Symptoms of lactose intolerance include: diarrhea, nausea, stomach cramps, bloating, gas, and occasionally vomiting – all of which have potential to make reflux worse.
Some individuals with lactose intolerance/sensitivity claim that reflux significantly improved or stopped once they fully eliminated all lactose from the diet.
For this reason, if you have lactose sensitivity or intolerance (or are unsure) – it may help to eliminate foods containing lactose for a couple of weeks and determine whether your reflux condition improves.
Everything considered, it’s possible that consuming lactose with a lactose intolerance or sensitivity might cause or exacerbate reflux in a subset of individuals.
Note: Lactose intolerance is NOT the same as a dairy/milk allergy. It simply is an inability to tolerate “lactose” due to low production of lactase.
Self-experiments to run if you suspect milk & dairy are causing reflux…
Included below are various self-experiments you can run if you suspect dairy might be problematic regarding reflux.
Keep in mind that you’ll still want to ensure that nutrient intake is adequate (macronutrients & micronutrients) – so replace dairy with nutrient-dense alternatives.
You’ll also want to ensure that acid intake doesn’t increase at any point – as this will skew results of the experiment.
I recommend keeping total calories at maintenance or below, meal sizes small, meal spacing sufficient, and don’t eat 4+ hours before bed.
Try zero milk/dairy for 2 weeks: Most data indicate that ~2-4 weeks is enough time for the body to significantly improve/recover if dairy was causing an allergic reaction. If dairy was problematic for your body – you’ll generally feel much better after 2-4 weeks following elimination.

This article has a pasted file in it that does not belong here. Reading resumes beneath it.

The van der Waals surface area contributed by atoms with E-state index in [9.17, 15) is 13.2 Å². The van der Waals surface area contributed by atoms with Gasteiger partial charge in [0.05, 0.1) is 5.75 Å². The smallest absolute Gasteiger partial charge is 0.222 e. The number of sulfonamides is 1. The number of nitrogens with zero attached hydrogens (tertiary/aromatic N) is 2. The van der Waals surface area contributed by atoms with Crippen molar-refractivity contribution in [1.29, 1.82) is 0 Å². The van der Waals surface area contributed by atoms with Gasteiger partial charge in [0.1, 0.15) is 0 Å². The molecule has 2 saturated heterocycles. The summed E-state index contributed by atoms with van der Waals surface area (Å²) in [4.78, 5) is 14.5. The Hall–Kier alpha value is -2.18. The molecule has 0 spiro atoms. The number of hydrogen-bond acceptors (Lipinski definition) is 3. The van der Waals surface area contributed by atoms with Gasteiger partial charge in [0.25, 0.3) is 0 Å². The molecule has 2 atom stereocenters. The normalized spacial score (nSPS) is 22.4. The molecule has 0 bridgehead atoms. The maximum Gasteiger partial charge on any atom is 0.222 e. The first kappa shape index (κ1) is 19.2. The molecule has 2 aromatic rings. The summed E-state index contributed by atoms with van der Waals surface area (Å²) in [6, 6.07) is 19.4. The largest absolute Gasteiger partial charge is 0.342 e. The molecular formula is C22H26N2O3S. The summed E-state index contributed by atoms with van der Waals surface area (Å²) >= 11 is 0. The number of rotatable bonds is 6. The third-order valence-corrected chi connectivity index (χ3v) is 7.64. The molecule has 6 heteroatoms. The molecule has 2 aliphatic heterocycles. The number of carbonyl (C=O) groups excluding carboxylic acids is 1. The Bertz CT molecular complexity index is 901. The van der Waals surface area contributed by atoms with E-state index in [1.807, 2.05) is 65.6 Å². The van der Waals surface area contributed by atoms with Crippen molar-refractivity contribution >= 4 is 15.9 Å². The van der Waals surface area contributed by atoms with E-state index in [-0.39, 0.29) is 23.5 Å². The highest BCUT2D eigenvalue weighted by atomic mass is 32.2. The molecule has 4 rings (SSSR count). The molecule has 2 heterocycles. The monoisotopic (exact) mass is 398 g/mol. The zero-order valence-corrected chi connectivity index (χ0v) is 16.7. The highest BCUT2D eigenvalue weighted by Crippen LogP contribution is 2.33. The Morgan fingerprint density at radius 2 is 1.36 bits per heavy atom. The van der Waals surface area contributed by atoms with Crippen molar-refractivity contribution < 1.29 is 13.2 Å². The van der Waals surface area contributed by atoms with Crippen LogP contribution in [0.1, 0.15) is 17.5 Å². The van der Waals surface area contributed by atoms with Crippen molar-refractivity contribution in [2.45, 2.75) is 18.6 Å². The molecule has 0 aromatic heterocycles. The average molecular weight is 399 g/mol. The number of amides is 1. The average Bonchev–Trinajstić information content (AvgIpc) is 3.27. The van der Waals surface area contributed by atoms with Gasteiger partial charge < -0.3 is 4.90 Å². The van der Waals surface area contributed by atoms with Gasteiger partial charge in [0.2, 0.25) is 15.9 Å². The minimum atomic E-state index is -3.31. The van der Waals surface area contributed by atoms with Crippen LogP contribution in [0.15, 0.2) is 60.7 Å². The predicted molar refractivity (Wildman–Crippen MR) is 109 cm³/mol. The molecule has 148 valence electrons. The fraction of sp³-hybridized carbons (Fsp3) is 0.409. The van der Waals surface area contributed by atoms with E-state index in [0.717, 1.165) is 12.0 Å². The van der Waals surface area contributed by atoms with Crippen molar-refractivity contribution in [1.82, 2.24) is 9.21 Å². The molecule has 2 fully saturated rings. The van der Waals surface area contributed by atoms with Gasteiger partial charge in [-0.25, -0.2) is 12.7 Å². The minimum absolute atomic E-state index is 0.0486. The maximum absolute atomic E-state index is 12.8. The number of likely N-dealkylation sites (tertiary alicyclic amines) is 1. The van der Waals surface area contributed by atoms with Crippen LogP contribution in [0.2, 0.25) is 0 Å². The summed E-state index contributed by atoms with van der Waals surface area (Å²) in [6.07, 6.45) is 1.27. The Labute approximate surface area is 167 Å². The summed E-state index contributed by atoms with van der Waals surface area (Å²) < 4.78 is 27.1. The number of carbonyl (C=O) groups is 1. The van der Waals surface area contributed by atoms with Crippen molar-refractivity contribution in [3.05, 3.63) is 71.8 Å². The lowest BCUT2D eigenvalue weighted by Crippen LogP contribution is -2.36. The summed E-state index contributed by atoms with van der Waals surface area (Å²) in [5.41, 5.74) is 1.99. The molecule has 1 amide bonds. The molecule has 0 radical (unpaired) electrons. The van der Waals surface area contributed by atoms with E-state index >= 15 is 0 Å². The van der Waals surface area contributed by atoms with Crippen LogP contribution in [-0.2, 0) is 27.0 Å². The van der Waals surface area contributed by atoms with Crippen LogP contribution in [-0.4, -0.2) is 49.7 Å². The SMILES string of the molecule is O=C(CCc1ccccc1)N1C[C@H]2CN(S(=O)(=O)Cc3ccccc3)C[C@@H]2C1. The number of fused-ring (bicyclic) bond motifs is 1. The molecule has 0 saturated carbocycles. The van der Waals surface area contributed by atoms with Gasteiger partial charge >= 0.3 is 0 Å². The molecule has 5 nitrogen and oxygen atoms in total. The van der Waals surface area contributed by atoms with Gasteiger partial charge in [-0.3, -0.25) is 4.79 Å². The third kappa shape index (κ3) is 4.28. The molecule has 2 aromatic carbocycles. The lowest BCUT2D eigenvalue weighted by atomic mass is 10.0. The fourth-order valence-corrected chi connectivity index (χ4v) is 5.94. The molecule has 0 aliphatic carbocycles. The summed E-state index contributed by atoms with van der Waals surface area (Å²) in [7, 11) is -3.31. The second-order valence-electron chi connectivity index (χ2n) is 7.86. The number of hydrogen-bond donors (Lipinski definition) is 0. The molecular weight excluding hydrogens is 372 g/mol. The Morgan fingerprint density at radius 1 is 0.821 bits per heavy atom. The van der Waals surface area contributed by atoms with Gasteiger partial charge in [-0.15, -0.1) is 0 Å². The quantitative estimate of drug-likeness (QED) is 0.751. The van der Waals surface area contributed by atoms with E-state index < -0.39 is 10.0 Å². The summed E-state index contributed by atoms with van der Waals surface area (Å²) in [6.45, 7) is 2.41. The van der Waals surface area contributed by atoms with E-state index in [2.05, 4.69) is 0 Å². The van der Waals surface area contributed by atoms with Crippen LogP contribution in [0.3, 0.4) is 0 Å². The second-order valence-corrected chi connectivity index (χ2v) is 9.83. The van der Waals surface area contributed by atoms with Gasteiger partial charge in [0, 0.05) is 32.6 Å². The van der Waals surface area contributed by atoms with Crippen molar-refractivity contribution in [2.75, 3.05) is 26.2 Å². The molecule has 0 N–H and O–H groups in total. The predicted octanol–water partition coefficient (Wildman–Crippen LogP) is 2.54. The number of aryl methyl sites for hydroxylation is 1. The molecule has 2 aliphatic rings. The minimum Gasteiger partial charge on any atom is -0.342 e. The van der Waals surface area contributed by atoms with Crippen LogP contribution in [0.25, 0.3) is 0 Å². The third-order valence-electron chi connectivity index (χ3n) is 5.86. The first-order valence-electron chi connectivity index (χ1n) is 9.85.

Try low fat milk/dairy: It might be that the fat in dairy is contributing to your reflux.
Test different dairy proteins: It could be that your body reacts poorly to a specific type of dairy protein with regard to reflux. For one person whey protein might be a problem but not casein – whereas another individual may have a problem with casein but not whey.
Test various dairy “thresholds”: It may be that consuming a certain amount of dairy (beyond a specific threshold) is what’s causing an adverse reaction (e.g. delayed-onset, non-IgE-mediated allergy). For this reason, if you eat a lot of dairy, you may want to try cutting the amount in half or one third or eating a small amount (e.g. a small yogurt) every other day.
Test low-lactose dairy: Select individuals might find that reflux is exacerbated by lactose content in dairy. For this reason, it may be smart to only consume low-lactose dairy products.
Test specific dairy products: Many store-bought dairy products contain “added ingredients” that could be contributing to your reflux. It is recommended to check all added ingredients within dairy products (e.g. fruits within Greek yogurt) – and ensure that these additives aren’t acidic or triggering some sort of a reaction. (Many people forget that even something seemingly benign like “berries” within yogurt might exacerbate a reflux episode.)